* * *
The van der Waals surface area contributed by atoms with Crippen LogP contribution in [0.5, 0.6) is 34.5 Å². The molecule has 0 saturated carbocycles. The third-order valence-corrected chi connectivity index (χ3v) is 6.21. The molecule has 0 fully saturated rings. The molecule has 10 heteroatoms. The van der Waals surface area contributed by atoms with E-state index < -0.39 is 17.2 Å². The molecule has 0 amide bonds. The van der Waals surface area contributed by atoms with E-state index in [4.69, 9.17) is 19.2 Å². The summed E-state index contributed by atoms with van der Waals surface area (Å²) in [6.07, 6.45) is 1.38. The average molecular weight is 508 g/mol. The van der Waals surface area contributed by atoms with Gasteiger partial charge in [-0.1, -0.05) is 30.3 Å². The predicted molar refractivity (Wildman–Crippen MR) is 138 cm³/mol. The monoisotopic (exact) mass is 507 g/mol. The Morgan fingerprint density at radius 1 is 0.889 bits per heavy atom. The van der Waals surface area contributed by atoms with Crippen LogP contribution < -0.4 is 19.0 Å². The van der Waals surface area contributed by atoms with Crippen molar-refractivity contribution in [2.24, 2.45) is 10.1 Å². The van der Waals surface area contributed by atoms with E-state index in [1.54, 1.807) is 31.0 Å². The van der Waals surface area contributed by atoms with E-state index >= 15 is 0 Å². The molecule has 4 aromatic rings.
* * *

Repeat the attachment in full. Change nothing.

The van der Waals surface area contributed by atoms with Crippen LogP contribution in [0.5, 0.6) is 34.5 Å². The molecule has 0 saturated carbocycles. The third-order valence-corrected chi connectivity index (χ3v) is 6.21. The molecule has 0 fully saturated rings. The molecule has 10 heteroatoms. The van der Waals surface area contributed by atoms with E-state index < -0.39 is 17.2 Å². The molecule has 0 amide bonds. The van der Waals surface area contributed by atoms with E-state index in [4.69, 9.17) is 19.2 Å². The summed E-state index contributed by atoms with van der Waals surface area (Å²) in [6.07, 6.45) is 1.38. The average molecular weight is 508 g/mol. The van der Waals surface area contributed by atoms with Gasteiger partial charge in [-0.1, -0.05) is 30.3 Å². The predicted molar refractivity (Wildman–Crippen MR) is 138 cm³/mol. The monoisotopic (exact) mass is 507 g/mol. The Morgan fingerprint density at radius 1 is 0.889 bits per heavy atom. The van der Waals surface area contributed by atoms with Crippen LogP contribution < -0.4 is 19.0 Å². The van der Waals surface area contributed by atoms with Crippen molar-refractivity contribution in [2.24, 2.45) is 10.1 Å². The van der Waals surface area contributed by atoms with E-state index in [1.54, 1.807) is 31.0 Å². The van der Waals surface area contributed by atoms with E-state index >= 15 is 0 Å². The molecule has 4 aromatic rings.